The Integrationist

Complementary/alternative and conventional approaches to mind-body healing

8 Tips for Surviving the “Most Wonderful Time Of the Year"

Irreverent but effective ways to manage holiday stress

Presents, sparkles, and sugary cocktails aside, the prospect of family get-togethers generates considerable anticipatory anxiety for many of my patients and friends. And truly, who among us has not braced ourselves to deal with the cousin for whom even one drink is too many? Or the braggy sibling’s latest success story? The parent lamenting dramatically, “I’ll never be a grandparent!”? Or the aunt pronouncing who’s gotten fatter in the last year? It’s enough to make one want to throw the sleigh in reverse and high-tail it back home.

In addition to the apprehension around how others will behave, nearly as often, the concerns I hear are about how to avoid a personal meltdown  (e.g., “If he asks me one more time why I’m single, I’m going to ‘Deck the Halls’ with Uncle Phil!”).

So, what are you to do? Fake the flu? Take a Xanax? Air grievances a la “Festivus?”

No. At least, not before trying these suggestions below—some of them irreverent, each one potentially useful. See what works for you.

1.) When in doubt, sublimate. Turn that undesirable impulse into something socially acceptable. Channel your murderous rage into cutting up vegetables for the crudité. Redirect anxious twitches into interpretive dance moves. Nothing stops a boring story or obnoxious rant mid stream like interpretive dance. Nothing.

Find a Therapist

Search for a mental health professional near you.

2.)  Channel your inner Sedaris. Comfort yourself with the knowledge that if worse comes to worst, you can use this time together as material for some sardonically witty, cathartic project when the visit is over. Write. Draw. Cartoon everyone’s expressions at the moment when Aunt Sadie brought out the Jello mold of the White House. Write a comedy sketch about all of the characters present. Seriously. Let it out—later.

3.)  Engage in (moderate) self-indulgence. Remember to have just enough of something you want to feel pleasantly “naughty” then but “nice” afterwards. Yes, you may have to drive seven hours in the snow to spend the weekend under a microscope, but you’ll also get to have some of great-aunt Mimi’s homemade fudge! Which you can walk off doing #4. Have that glass of eggnog and enjoy it. ‘Tis the season. Just don’t have 5. You know what I mean.

4.)  Plan to step back from the situation—either literally or mentally. This can take the form of either reminding yourself that the visit is time-limited, and thus, you absolutely can survive it - or taking an actual walk to de-stress. The length of the walk will probably increase in proportion to the stress experienced. And that’s just fine. Putting the situation in perspective can prevent you from having a dinner table melt down that may feel good in the moment but that you’ll regret later.

5.)  “Dysfunctional Family Bingo.” It’s remarkable how this game can take the edge off a family gathering. Years ago, my friend Linda suggested it to me, and I still crack up when I think about (or play) it. Here’s how: Privately or with friends who will not attend your family gathering, make a bingo square with each of the most dreaded family quirks occupying an individual box. For example, “Cousin Miriam making us eat burned latkes,” or “Joe commenting on my diet.” Place a marker on your bingo board when each thing happens. Five in a row and you can shout “Bingo!” in the middle of one of Uncle Fred’s corporate war stories.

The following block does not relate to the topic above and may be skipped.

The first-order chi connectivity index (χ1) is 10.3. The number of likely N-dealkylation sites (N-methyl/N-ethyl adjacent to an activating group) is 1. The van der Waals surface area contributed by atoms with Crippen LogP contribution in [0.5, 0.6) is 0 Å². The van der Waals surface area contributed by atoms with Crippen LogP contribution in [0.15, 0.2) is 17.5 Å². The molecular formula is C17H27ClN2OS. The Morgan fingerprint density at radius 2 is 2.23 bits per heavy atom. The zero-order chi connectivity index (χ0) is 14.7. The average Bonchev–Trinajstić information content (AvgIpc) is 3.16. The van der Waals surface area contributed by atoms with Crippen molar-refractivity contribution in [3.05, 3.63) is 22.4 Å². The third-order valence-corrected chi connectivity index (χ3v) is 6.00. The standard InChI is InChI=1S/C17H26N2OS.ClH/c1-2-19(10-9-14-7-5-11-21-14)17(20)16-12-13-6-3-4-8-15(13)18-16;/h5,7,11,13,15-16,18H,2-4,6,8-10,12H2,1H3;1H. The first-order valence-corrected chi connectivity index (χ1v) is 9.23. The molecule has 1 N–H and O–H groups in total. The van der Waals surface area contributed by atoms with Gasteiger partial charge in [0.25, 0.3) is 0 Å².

6.) Breathe. Belly breathing can strengthen your diaphragm, slow your respiration rate, help you fell calmer in general and less reactive in stressful situations. It’s easy, free, feels good, and really works.

7.) Practice Long Division. Personally, I never like this when I was in school, but remembering that even a trying 3-day weekend represents less than 1% of your year can help you to ride out the worst of it.

8.) Adopt an attitude of gratitude. True, if there was a button that could magically transform the situation, we would push it. Repeatedly. But in the absence of such powers, finding something for which we can be grateful allows us to experience whatever is good about the lives we have—even if there are things we wish were different. Hate the burned latkes, but appreciate the love that went into making them. See the helpful intention in Granny’s cautionary dating tales. Realize that Joe’s obsession with your weight has more to do with his own stuff than you. Understand that the braggy brother probably wants you to be proud of him—because your opinion matters.

Of course, continue any self-care practices you normally engage in. My favorites are meditation, self-hypnosis, getting regular exercise, and making time to do things you find pleasurable.

In summary, let yourself have a little fun this holiday season, try not to take things too seriously, and do what you need to self-regulate. Before you know it, you might just find something a little wonderful in all of this, even if that’s your superb sense of humor.

Dr. Traci Stein, Ph.D. is a licensed psychologist, certified clinical hypnotherapist, and health educator who integrates complementary/alternative and conventional healing approaches.

more...

Subscribe to The Integrationist

Current Issue

Just Say It

When and how should we open up to loved ones?